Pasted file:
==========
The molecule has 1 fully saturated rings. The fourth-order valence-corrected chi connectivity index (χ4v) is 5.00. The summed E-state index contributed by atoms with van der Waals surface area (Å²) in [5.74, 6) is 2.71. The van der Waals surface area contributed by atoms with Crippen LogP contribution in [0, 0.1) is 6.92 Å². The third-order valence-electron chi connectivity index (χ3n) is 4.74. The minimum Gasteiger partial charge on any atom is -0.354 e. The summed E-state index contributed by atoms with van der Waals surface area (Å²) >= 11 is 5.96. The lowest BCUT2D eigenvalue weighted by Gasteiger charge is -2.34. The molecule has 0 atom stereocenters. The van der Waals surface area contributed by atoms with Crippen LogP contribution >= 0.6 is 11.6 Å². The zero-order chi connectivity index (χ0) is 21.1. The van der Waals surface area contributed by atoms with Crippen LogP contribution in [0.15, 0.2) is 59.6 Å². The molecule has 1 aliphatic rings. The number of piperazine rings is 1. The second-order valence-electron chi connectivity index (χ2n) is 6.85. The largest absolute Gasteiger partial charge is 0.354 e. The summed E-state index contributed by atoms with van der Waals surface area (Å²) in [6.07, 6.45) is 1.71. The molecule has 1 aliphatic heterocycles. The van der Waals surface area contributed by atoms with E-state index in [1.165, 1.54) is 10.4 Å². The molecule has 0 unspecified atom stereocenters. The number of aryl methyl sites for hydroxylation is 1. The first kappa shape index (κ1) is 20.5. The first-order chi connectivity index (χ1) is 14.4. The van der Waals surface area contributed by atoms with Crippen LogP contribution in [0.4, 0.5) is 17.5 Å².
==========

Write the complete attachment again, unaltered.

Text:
The molecule has 1 fully saturated rings. The fourth-order valence-corrected chi connectivity index (χ4v) is 5.00. The summed E-state index contributed by atoms with van der Waals surface area (Å²) in [5.74, 6) is 2.71. The van der Waals surface area contributed by atoms with Crippen LogP contribution in [0, 0.1) is 6.92 Å². The third-order valence-electron chi connectivity index (χ3n) is 4.74. The minimum Gasteiger partial charge on any atom is -0.354 e. The summed E-state index contributed by atoms with van der Waals surface area (Å²) >= 11 is 5.96. The lowest BCUT2D eigenvalue weighted by Gasteiger charge is -2.34. The molecule has 0 atom stereocenters. The van der Waals surface area contributed by atoms with Crippen LogP contribution >= 0.6 is 11.6 Å². The zero-order chi connectivity index (χ0) is 21.1. The van der Waals surface area contributed by atoms with Crippen LogP contribution in [0.15, 0.2) is 59.6 Å². The molecule has 1 aliphatic rings. The number of piperazine rings is 1. The second-order valence-electron chi connectivity index (χ2n) is 6.85. The largest absolute Gasteiger partial charge is 0.354 e. The summed E-state index contributed by atoms with van der Waals surface area (Å²) in [6.07, 6.45) is 1.71. The molecule has 1 aliphatic heterocycles. The van der Waals surface area contributed by atoms with E-state index in [1.165, 1.54) is 10.4 Å². The molecule has 0 unspecified atom stereocenters. The number of aryl methyl sites for hydroxylation is 1. The first kappa shape index (κ1) is 20.5. The first-order chi connectivity index (χ1) is 14.4. The van der Waals surface area contributed by atoms with Crippen LogP contribution in [0.4, 0.5) is 17.5 Å².